“Put in the hard work, make the connections,” says Mitchell. “Be prepared for hard work and maybe not immediate pay-off.”

Cristina DuQue, a UGA student graduating this May has found a compromise between Mitchell and Ezzard. She is not in an internship or job, but a fellowship. DuQue works at, a non-profit. She hopes the pay-off of this non-profit fellowship will turn into a career. In the meantime, she works 15 hours a week, with compensation.

“In the non-profit world it is a little bit different, they hold progressive ideals, and one of those is worker’s rights,” says DuQue. “The concept of unpaid internships is kind of looked down upon.”

DuQue has worked in other internship positions and has dedicated thousands of volunteer hours. She believes she focused more time on her career development than her academics. For her, this decision led to paid internships, paid travel expenses to cities like San Francisco, Austin, Portland and Washington D.C., and compensation. She has three to four friends across the country who will probably take a similar route after graduation and enter a fellowship.

DuQue is following the grind of her UGA predecessors Mitchell and Ezzard. Even before entering the post-graduate world, her advice aligns with Mitchell’s.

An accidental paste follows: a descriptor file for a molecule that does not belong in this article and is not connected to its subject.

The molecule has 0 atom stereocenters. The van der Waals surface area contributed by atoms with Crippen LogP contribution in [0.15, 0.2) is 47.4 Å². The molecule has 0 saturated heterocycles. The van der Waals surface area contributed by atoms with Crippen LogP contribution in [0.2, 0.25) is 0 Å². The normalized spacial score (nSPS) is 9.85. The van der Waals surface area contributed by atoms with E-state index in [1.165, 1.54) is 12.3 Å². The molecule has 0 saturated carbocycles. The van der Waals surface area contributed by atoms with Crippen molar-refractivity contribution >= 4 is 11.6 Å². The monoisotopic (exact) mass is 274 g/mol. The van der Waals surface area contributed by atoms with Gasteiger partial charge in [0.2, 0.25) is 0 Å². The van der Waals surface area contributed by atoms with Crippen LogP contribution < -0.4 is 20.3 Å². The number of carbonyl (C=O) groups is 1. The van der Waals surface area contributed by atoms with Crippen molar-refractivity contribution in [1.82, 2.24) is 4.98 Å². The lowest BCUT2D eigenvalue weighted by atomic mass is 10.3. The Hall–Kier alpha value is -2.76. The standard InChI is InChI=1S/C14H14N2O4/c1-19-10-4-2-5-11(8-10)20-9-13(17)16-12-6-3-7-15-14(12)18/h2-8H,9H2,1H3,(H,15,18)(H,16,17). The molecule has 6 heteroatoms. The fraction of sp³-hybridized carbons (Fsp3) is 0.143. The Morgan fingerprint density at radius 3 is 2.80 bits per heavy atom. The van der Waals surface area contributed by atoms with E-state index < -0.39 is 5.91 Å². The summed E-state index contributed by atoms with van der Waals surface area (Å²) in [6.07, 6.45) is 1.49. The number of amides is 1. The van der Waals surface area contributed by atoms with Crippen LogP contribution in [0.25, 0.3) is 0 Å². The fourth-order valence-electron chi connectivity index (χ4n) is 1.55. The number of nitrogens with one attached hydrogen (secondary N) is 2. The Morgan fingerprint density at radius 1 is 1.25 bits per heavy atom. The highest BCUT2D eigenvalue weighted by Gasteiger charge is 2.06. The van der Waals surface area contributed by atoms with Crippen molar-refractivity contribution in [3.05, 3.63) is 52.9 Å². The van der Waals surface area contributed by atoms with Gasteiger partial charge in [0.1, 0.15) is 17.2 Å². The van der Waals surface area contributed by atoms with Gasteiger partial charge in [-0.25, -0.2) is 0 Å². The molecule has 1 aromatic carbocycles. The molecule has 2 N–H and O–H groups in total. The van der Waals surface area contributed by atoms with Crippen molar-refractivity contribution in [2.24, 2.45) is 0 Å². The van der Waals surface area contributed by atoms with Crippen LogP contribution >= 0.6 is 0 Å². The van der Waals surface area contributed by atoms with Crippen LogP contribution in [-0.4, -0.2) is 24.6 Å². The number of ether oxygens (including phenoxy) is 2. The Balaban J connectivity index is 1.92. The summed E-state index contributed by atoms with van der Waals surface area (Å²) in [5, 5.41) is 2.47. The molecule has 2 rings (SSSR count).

“It’s all about the networking”, says DuQue, “Even if you do it (internship) just for a month or two after graduation, you’ll meet different people and soon a job will open and they may suggest you apply.”

Although the stress level is high and pay-off seems non-existent, risks and hard work from all three of these cases from UGA reveal what doors an internship can open.

“Go after what you want and don’t be afraid to move to a completely new city not knowing a soul,” said Ezzard, “I did it, and I wouldn’t take it back for the world.”

Non-profit advocate works to help Athens musicians

Lesley Cobbs works as a suicide awareness advocate for her community and fellow neighbors, inside the record adorned walls of Athens’ nonprofit music resource center, Nuci’s Space.

Cobbs pushes back her dreads contained by a bandanna as she starts up the espresso machine behind the coffee bar in Nuci’s Space. Her relaxed appearance matches her collected attitude as she simultaneously makes a coffee, answers the phone and replies to a colleague dressed down in casual clothes. Her British accent is evident when she says, “right on.”